Author: Jennifer Haigh
Published: January 29, 2013
Hardcover: 224 pages
Source: received a copy from the publisher
My Rating: 3.5 stars
Synopsis (from GoodReads): When her iconic novel Baker Towers was published in 2005, it was hailed as a modern classic--"compassionate and powerful . . . a song of praise for a too-little-praised part of America, for the working families whose toils and constancy have done so much to make the country great" (Chicago Tribune). Its young author, Jennifer Haigh, was "an expert natural storyteller with an acute sense of her characters' humanity" (New York Times).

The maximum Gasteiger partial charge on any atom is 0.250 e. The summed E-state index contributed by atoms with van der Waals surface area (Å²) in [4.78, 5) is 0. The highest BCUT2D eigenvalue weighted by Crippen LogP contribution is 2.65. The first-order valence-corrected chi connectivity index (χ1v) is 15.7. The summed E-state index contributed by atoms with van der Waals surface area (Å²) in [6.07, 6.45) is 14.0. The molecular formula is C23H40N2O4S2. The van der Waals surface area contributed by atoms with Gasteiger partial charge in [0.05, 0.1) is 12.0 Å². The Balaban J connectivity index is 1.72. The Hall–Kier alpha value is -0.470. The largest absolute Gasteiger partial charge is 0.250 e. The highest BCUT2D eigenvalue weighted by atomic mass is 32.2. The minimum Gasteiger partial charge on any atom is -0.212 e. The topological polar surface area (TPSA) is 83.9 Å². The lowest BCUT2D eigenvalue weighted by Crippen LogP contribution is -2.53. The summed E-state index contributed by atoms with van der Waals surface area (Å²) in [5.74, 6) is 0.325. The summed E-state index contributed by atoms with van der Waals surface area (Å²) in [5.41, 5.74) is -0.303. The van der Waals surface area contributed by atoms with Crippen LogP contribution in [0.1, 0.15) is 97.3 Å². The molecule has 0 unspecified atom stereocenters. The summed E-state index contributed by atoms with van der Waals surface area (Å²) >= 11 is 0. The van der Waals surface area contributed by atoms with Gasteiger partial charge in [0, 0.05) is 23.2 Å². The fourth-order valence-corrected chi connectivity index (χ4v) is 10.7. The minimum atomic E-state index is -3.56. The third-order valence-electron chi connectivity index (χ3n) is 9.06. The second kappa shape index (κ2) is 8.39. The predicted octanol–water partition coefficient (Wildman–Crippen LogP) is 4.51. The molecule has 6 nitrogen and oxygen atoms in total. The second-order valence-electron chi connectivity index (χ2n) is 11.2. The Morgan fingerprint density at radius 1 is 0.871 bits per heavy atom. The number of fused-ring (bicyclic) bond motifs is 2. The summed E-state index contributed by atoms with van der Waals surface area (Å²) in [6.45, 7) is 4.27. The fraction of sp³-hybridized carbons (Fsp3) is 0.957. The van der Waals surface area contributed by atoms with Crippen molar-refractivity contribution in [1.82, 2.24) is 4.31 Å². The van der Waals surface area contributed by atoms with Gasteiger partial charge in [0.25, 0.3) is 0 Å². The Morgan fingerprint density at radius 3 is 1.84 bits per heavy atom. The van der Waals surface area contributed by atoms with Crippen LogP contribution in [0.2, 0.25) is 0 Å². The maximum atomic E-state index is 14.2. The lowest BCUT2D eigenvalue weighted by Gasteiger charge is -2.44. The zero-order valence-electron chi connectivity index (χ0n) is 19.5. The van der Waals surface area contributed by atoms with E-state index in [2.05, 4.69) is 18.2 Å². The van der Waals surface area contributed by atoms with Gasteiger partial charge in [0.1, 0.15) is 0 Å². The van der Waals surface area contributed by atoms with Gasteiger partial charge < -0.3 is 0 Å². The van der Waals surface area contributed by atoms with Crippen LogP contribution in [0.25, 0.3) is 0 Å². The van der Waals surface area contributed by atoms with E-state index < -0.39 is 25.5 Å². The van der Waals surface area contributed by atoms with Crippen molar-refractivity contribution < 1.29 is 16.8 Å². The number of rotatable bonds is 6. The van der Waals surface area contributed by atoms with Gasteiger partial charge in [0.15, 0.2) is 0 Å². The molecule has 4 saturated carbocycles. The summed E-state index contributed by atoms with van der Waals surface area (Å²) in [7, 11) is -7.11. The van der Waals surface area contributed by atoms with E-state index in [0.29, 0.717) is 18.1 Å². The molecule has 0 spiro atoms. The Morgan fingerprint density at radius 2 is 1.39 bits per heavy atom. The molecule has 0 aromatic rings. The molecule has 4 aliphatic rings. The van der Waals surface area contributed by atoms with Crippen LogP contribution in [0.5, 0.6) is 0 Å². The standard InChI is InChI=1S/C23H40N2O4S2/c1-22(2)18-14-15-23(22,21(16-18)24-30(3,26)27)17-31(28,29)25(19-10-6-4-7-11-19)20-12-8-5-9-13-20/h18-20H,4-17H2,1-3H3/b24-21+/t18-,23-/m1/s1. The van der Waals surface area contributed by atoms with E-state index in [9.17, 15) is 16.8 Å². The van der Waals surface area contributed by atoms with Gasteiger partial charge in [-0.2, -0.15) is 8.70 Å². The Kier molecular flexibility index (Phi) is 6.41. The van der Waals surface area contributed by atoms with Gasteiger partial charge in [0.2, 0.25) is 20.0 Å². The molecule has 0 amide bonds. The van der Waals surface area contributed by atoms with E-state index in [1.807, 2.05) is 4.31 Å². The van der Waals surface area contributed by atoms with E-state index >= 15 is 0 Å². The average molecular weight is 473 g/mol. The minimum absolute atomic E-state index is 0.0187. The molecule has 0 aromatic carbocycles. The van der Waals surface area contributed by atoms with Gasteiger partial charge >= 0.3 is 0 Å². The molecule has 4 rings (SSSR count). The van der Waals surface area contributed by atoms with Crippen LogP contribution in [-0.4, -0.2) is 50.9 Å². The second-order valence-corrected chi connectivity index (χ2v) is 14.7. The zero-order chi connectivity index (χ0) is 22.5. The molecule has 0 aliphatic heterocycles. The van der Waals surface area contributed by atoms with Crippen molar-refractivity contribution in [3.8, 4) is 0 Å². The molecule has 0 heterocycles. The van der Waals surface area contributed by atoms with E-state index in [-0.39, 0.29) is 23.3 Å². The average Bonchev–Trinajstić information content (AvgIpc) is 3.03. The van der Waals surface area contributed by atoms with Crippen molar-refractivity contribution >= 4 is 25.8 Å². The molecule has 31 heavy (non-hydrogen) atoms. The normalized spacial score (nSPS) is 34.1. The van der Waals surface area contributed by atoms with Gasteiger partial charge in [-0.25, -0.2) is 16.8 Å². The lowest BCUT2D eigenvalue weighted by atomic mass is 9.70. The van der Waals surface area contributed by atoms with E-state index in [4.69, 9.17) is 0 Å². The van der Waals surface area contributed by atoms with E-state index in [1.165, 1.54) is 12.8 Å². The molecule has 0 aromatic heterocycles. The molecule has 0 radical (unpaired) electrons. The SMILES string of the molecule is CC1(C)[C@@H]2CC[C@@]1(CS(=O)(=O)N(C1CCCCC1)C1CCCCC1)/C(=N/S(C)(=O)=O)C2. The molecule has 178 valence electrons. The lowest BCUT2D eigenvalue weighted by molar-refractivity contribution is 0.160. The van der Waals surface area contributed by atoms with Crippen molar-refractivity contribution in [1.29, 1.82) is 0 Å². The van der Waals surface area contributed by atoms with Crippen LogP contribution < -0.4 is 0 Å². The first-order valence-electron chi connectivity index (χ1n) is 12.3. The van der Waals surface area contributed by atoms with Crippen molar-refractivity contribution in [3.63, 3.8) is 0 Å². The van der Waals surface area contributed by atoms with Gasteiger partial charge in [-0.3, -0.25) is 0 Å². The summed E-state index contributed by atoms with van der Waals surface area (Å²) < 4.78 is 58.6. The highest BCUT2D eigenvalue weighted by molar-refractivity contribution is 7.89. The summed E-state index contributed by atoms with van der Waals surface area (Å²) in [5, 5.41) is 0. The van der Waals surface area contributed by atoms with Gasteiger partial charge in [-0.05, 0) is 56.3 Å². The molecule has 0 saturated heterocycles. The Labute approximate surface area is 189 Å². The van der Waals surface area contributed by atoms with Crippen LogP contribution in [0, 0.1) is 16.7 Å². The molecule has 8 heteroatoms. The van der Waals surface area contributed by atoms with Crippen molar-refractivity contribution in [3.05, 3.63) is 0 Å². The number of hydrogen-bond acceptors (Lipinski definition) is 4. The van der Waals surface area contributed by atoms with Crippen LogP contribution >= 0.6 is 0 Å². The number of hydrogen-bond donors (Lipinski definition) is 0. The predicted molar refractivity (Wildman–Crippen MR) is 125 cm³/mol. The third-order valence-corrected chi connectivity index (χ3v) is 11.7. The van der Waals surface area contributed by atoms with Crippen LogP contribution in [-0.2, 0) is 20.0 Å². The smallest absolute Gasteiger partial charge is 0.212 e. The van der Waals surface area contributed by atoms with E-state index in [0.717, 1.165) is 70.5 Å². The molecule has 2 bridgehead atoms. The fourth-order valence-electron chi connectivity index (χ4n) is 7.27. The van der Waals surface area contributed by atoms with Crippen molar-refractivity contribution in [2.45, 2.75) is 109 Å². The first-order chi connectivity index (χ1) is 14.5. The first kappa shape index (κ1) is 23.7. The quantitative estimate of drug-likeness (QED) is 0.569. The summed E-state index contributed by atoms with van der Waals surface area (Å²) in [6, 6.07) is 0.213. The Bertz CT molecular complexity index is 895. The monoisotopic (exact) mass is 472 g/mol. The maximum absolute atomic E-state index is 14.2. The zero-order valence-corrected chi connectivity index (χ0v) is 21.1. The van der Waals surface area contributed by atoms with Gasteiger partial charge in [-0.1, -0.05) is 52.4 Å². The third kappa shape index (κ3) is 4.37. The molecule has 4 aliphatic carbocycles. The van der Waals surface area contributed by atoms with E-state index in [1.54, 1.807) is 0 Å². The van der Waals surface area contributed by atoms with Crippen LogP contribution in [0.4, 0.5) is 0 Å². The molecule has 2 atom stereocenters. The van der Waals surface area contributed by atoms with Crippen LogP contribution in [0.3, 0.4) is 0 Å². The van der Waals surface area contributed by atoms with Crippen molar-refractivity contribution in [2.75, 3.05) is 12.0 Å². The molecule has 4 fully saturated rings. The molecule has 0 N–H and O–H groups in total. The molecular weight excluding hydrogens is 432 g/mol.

Now, in this collection of interconnected short stories, Jennifer Haigh returns to the vividly imagined world of Bakerton, Pennsylvania, a coal-mining town rocked by decades of painful transition. From its heyday during two world wars through its slow decline, Bakerton is a town that refuses to give up gracefully, binding--sometimes cruelly--succeeding generations to the place that made them. A young woman glimpses a world both strange and familiar when she becomes a live-in maid for a Jewish family in New York City. A long-absent brother makes a sudden and tragic homecoming. A solitary middle-aged woman tastes unexpected love when a young man returns to town. With a revolving cast of characters--many familiar to fans of Baker Towers--these stories explore how our roots, the families and places in which we are raised, shape the people we eventually become.